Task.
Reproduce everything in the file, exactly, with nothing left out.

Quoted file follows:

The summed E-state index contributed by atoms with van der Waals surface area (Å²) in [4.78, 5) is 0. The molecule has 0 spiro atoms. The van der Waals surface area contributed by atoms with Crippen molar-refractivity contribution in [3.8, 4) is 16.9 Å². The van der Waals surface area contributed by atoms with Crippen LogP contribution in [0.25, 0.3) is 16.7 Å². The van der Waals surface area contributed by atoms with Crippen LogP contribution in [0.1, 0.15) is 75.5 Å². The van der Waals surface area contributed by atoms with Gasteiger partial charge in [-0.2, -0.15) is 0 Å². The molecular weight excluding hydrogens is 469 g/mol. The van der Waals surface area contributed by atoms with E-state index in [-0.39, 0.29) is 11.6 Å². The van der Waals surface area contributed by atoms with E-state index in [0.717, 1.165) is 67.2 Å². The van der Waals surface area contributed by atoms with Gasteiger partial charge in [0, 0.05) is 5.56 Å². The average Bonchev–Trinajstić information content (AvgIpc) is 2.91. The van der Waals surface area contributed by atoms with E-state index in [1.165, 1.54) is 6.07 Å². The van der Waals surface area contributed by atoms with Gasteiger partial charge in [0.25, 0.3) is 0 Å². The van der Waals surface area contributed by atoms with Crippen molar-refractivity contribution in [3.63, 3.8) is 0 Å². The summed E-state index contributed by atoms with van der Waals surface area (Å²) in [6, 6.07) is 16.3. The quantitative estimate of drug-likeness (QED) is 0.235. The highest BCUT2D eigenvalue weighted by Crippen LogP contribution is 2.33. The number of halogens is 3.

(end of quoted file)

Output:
The summed E-state index contributed by atoms with van der Waals surface area (Å²) in [4.78, 5) is 0. The molecule has 0 spiro atoms. The van der Waals surface area contributed by atoms with Crippen molar-refractivity contribution in [3.8, 4) is 16.9 Å². The van der Waals surface area contributed by atoms with Crippen LogP contribution in [0.25, 0.3) is 16.7 Å². The van der Waals surface area contributed by atoms with Crippen LogP contribution in [0.1, 0.15) is 75.5 Å². The van der Waals surface area contributed by atoms with Gasteiger partial charge in [-0.2, -0.15) is 0 Å². The molecular weight excluding hydrogens is 469 g/mol. The van der Waals surface area contributed by atoms with E-state index in [-0.39, 0.29) is 11.6 Å². The van der Waals surface area contributed by atoms with E-state index in [0.717, 1.165) is 67.2 Å². The van der Waals surface area contributed by atoms with Gasteiger partial charge in [0, 0.05) is 5.56 Å². The average Bonchev–Trinajstić information content (AvgIpc) is 2.91. The van der Waals surface area contributed by atoms with E-state index in [1.165, 1.54) is 6.07 Å². The van der Waals surface area contributed by atoms with Gasteiger partial charge in [0.25, 0.3) is 0 Å². The van der Waals surface area contributed by atoms with Crippen molar-refractivity contribution in [3.63, 3.8) is 0 Å². The summed E-state index contributed by atoms with van der Waals surface area (Å²) in [6, 6.07) is 16.3. The quantitative estimate of drug-likeness (QED) is 0.235. The highest BCUT2D eigenvalue weighted by Crippen LogP contribution is 2.33. The number of halogens is 3.